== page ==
What would summer be without tomatoes, corn, peaches - and crabs, plenty of salty, succulent Chesapeake Bay blue crabs. My niece and her hubby live near the water and love to crab. And the rest of us love to eat crabs: what a team! Mema, the matriarch of our family, celebrates her birthday in early July (this year, the 88th), and for the last couple of years we've enjoyed a big crab feast to mark the event. This year it was about a month late, but it was worth the wait.
My niece Ashley and her hubby Drew got up at about 4 A.M., drove out to the bay, crossed the bay and set up off Kent Island. They use crab pots, and they're good at it. Half a hundred crabs later they're back in the car and on the way home. Sometime in the early afternoon the unmistakable aroma of steamed crabs begins to permeate their yard. Soon the picnic table is covered with coarse brown paper, the hammers, knives and napkins are out, the drinks appear (soon to disappear and be replaced!) and the expectant crowd surrounds the table. Then Drew, master crab cooker, opens the pot and begins to arrange the crabs on the table. There were a lot of them this year, lots of huge Jimmys heavy with yummy crab meat.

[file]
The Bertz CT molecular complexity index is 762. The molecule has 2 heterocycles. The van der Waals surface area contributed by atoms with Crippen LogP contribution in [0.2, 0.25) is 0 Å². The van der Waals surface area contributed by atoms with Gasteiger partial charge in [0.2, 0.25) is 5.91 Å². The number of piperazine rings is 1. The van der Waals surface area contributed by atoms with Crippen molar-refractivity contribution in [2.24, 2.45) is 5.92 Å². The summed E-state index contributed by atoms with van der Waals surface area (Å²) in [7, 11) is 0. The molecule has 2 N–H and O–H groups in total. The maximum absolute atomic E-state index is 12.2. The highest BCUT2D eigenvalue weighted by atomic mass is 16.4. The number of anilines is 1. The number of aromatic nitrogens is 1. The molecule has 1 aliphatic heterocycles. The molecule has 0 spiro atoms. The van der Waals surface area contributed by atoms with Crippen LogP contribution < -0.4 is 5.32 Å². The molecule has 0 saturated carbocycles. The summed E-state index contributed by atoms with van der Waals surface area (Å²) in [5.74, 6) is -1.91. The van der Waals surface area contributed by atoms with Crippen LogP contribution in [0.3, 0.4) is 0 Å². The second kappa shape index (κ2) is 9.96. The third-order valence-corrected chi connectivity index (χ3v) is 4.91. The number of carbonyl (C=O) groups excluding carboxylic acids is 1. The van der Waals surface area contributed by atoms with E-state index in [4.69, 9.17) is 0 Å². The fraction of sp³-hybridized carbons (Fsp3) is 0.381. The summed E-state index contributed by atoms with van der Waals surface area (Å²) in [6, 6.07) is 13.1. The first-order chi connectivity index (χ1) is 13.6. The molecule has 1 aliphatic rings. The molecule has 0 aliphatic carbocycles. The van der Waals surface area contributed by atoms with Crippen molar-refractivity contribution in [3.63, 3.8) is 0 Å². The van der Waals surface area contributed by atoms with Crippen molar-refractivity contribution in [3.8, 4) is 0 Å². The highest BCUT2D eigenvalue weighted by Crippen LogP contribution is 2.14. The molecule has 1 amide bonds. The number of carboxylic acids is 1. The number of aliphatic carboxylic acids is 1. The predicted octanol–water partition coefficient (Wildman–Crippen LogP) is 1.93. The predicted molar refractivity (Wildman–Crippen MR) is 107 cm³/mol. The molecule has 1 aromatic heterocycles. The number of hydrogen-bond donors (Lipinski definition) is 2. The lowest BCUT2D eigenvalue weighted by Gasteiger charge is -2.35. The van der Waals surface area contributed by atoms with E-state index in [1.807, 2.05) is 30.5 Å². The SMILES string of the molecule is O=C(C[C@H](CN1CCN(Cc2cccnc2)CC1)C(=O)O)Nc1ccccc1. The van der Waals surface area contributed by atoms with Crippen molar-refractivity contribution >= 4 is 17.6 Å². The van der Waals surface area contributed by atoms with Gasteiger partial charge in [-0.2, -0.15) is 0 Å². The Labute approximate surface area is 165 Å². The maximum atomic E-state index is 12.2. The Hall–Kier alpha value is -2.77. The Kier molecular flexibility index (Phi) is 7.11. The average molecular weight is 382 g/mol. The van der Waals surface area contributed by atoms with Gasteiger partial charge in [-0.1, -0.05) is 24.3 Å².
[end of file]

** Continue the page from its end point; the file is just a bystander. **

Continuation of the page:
And then begins the merry clatter of a summer afternoon of crab picking, something we Marylanders know how to get into. Last summer my friend Hilda in Virginia taught me to pick crabs Northern Neck style, and I tried to demonstrate - but the crabs were so good that the lesson quickly disappeared into my mouth.
In the top picture, you see Ashley and her Mema; in the next one, left to right, Ashley, Mema and Drew; the next picture shows some of the crabs; then there are photos of remains after five stuffed Marylanders have kicked back and settled into a postprandial near coma. Boy they were good! In the last picture, nine-month old Ashton Frederick perks up as if to say "what smells so good?"